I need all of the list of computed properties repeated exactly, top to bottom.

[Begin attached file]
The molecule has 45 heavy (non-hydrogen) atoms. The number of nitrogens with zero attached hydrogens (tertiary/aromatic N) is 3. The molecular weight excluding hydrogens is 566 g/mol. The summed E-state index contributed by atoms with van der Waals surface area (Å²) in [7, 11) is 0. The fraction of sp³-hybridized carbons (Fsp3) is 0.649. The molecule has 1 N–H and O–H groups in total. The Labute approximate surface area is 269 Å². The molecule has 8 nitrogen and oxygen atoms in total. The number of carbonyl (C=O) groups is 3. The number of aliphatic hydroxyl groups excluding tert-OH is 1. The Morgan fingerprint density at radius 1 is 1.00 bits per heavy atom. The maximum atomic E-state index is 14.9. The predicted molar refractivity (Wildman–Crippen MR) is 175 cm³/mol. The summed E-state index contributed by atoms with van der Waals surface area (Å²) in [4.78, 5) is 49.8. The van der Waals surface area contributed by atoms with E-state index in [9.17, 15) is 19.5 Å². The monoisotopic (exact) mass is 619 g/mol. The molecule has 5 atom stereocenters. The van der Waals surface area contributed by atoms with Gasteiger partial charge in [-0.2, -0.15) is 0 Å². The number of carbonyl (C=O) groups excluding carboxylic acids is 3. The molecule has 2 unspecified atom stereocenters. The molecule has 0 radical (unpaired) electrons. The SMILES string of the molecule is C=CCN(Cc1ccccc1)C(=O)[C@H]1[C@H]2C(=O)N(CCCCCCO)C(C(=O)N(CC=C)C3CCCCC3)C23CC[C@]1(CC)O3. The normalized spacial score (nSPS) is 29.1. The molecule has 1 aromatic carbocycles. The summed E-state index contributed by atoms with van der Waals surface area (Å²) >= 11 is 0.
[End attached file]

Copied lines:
The molecule has 45 heavy (non-hydrogen) atoms. The number of nitrogens with zero attached hydrogens (tertiary/aromatic N) is 3. The molecular weight excluding hydrogens is 566 g/mol. The summed E-state index contributed by atoms with van der Waals surface area (Å²) in [7, 11) is 0. The fraction of sp³-hybridized carbons (Fsp3) is 0.649. The molecule has 1 N–H and O–H groups in total. The Labute approximate surface area is 269 Å². The molecule has 8 nitrogen and oxygen atoms in total. The number of carbonyl (C=O) groups is 3. The number of aliphatic hydroxyl groups excluding tert-OH is 1. The Morgan fingerprint density at radius 1 is 1.00 bits per heavy atom. The maximum atomic E-state index is 14.9. The predicted molar refractivity (Wildman–Crippen MR) is 175 cm³/mol. The summed E-state index contributed by atoms with van der Waals surface area (Å²) in [4.78, 5) is 49.8. The van der Waals surface area contributed by atoms with E-state index in [9.17, 15) is 19.5 Å². The monoisotopic (exact) mass is 619 g/mol. The molecule has 5 atom stereocenters. The van der Waals surface area contributed by atoms with Gasteiger partial charge in [-0.2, -0.15) is 0 Å². The number of carbonyl (C=O) groups excluding carboxylic acids is 3. The molecule has 2 unspecified atom stereocenters. The molecule has 0 radical (unpaired) electrons. The SMILES string of the molecule is C=CCN(Cc1ccccc1)C(=O)[C@H]1[C@H]2C(=O)N(CCCCCCO)C(C(=O)N(CC=C)C3CCCCC3)C23CC[C@]1(CC)O3. The normalized spacial score (nSPS) is 29.1. The molecule has 1 aromatic carbocycles. The summed E-state index contributed by atoms with van der Waals surface area (Å²) >= 11 is 0.